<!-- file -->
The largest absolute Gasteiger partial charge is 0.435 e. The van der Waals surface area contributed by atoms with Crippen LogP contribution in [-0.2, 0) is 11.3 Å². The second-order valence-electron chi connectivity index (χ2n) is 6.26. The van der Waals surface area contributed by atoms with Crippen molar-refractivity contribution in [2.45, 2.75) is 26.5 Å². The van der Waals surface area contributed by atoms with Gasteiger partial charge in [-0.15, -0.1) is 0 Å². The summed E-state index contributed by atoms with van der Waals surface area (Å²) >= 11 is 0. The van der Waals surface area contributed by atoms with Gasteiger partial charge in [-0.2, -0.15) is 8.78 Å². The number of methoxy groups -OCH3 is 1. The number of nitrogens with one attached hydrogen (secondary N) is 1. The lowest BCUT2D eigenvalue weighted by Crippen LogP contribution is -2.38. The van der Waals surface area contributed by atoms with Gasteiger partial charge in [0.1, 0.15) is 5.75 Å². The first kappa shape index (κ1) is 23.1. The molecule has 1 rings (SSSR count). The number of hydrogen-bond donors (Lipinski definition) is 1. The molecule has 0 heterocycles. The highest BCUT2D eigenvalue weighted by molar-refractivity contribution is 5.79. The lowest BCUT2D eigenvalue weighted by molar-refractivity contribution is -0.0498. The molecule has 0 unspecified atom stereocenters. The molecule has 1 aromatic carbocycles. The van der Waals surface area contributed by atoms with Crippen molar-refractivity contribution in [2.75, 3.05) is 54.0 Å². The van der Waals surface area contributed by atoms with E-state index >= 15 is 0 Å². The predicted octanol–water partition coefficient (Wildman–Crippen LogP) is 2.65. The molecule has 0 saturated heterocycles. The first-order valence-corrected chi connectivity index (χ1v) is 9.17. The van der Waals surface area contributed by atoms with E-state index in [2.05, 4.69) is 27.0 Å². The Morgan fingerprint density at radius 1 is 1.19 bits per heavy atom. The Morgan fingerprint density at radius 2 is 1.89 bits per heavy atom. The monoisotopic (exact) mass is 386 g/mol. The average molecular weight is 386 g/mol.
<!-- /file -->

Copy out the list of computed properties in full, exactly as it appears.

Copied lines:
The largest absolute Gasteiger partial charge is 0.435 e. The van der Waals surface area contributed by atoms with Crippen LogP contribution in [-0.2, 0) is 11.3 Å². The second-order valence-electron chi connectivity index (χ2n) is 6.26. The van der Waals surface area contributed by atoms with Crippen molar-refractivity contribution in [2.45, 2.75) is 26.5 Å². The van der Waals surface area contributed by atoms with Gasteiger partial charge in [-0.15, -0.1) is 0 Å². The summed E-state index contributed by atoms with van der Waals surface area (Å²) >= 11 is 0. The van der Waals surface area contributed by atoms with Gasteiger partial charge in [-0.2, -0.15) is 8.78 Å². The number of methoxy groups -OCH3 is 1. The number of nitrogens with one attached hydrogen (secondary N) is 1. The lowest BCUT2D eigenvalue weighted by Crippen LogP contribution is -2.38. The van der Waals surface area contributed by atoms with Gasteiger partial charge in [0.1, 0.15) is 5.75 Å². The first kappa shape index (κ1) is 23.1. The molecule has 1 rings (SSSR count). The number of hydrogen-bond donors (Lipinski definition) is 1. The molecule has 0 heterocycles. The highest BCUT2D eigenvalue weighted by molar-refractivity contribution is 5.79. The lowest BCUT2D eigenvalue weighted by molar-refractivity contribution is -0.0498. The molecule has 0 unspecified atom stereocenters. The molecule has 1 aromatic carbocycles. The van der Waals surface area contributed by atoms with Crippen molar-refractivity contribution in [2.75, 3.05) is 54.0 Å². The van der Waals surface area contributed by atoms with E-state index >= 15 is 0 Å². The predicted octanol–water partition coefficient (Wildman–Crippen LogP) is 2.65. The molecule has 0 saturated heterocycles. The first-order valence-corrected chi connectivity index (χ1v) is 9.17. The van der Waals surface area contributed by atoms with E-state index in [2.05, 4.69) is 27.0 Å². The Morgan fingerprint density at radius 1 is 1.19 bits per heavy atom. The Morgan fingerprint density at radius 2 is 1.89 bits per heavy atom. The monoisotopic (exact) mass is 386 g/mol. The average molecular weight is 386 g/mol.